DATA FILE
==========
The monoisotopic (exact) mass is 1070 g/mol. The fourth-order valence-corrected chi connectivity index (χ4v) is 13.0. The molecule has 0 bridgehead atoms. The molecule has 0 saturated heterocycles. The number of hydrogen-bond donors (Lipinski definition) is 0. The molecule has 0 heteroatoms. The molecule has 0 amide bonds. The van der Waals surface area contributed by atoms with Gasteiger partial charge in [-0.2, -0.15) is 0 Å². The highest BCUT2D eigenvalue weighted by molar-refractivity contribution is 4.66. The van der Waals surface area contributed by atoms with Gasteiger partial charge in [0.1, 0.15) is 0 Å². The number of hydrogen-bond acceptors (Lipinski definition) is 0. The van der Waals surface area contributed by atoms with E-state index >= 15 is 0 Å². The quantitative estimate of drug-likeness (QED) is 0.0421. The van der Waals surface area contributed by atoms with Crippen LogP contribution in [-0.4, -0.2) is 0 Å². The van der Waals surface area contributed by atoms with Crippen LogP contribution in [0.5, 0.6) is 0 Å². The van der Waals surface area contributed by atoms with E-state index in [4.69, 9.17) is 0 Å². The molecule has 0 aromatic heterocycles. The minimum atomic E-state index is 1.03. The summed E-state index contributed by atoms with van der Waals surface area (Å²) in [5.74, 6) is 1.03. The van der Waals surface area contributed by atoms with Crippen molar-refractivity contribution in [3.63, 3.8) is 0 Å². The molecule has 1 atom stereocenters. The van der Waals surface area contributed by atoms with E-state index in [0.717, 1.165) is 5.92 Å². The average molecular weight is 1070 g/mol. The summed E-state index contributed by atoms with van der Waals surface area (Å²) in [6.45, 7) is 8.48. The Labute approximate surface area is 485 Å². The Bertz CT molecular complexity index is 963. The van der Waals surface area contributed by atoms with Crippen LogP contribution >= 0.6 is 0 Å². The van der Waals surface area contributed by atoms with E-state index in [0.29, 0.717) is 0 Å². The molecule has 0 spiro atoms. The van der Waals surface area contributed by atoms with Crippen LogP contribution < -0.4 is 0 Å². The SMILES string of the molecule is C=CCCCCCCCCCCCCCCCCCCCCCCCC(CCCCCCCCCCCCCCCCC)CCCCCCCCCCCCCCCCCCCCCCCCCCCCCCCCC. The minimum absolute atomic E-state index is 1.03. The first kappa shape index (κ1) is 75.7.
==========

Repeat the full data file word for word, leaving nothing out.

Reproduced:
The monoisotopic (exact) mass is 1070 g/mol. The fourth-order valence-corrected chi connectivity index (χ4v) is 13.0. The molecule has 0 bridgehead atoms. The molecule has 0 saturated heterocycles. The number of hydrogen-bond donors (Lipinski definition) is 0. The molecule has 0 heteroatoms. The molecule has 0 amide bonds. The van der Waals surface area contributed by atoms with Gasteiger partial charge in [-0.2, -0.15) is 0 Å². The highest BCUT2D eigenvalue weighted by molar-refractivity contribution is 4.66. The van der Waals surface area contributed by atoms with Gasteiger partial charge in [0.1, 0.15) is 0 Å². The number of hydrogen-bond acceptors (Lipinski definition) is 0. The van der Waals surface area contributed by atoms with E-state index >= 15 is 0 Å². The quantitative estimate of drug-likeness (QED) is 0.0421. The van der Waals surface area contributed by atoms with Crippen LogP contribution in [-0.4, -0.2) is 0 Å². The van der Waals surface area contributed by atoms with Crippen LogP contribution in [0.5, 0.6) is 0 Å². The van der Waals surface area contributed by atoms with E-state index in [4.69, 9.17) is 0 Å². The molecule has 0 aromatic heterocycles. The minimum atomic E-state index is 1.03. The summed E-state index contributed by atoms with van der Waals surface area (Å²) in [5.74, 6) is 1.03. The van der Waals surface area contributed by atoms with Crippen molar-refractivity contribution in [3.63, 3.8) is 0 Å². The molecule has 1 atom stereocenters. The van der Waals surface area contributed by atoms with E-state index in [0.717, 1.165) is 5.92 Å². The average molecular weight is 1070 g/mol. The summed E-state index contributed by atoms with van der Waals surface area (Å²) in [6.45, 7) is 8.48. The Labute approximate surface area is 485 Å². The Bertz CT molecular complexity index is 963. The van der Waals surface area contributed by atoms with Crippen LogP contribution >= 0.6 is 0 Å². The van der Waals surface area contributed by atoms with E-state index in [0.29, 0.717) is 0 Å². The molecule has 0 spiro atoms. The van der Waals surface area contributed by atoms with Crippen LogP contribution < -0.4 is 0 Å². The SMILES string of the molecule is C=CCCCCCCCCCCCCCCCCCCCCCCCC(CCCCCCCCCCCCCCCCC)CCCCCCCCCCCCCCCCCCCCCCCCCCCCCCCCC. The minimum absolute atomic E-state index is 1.03. The first kappa shape index (κ1) is 75.7.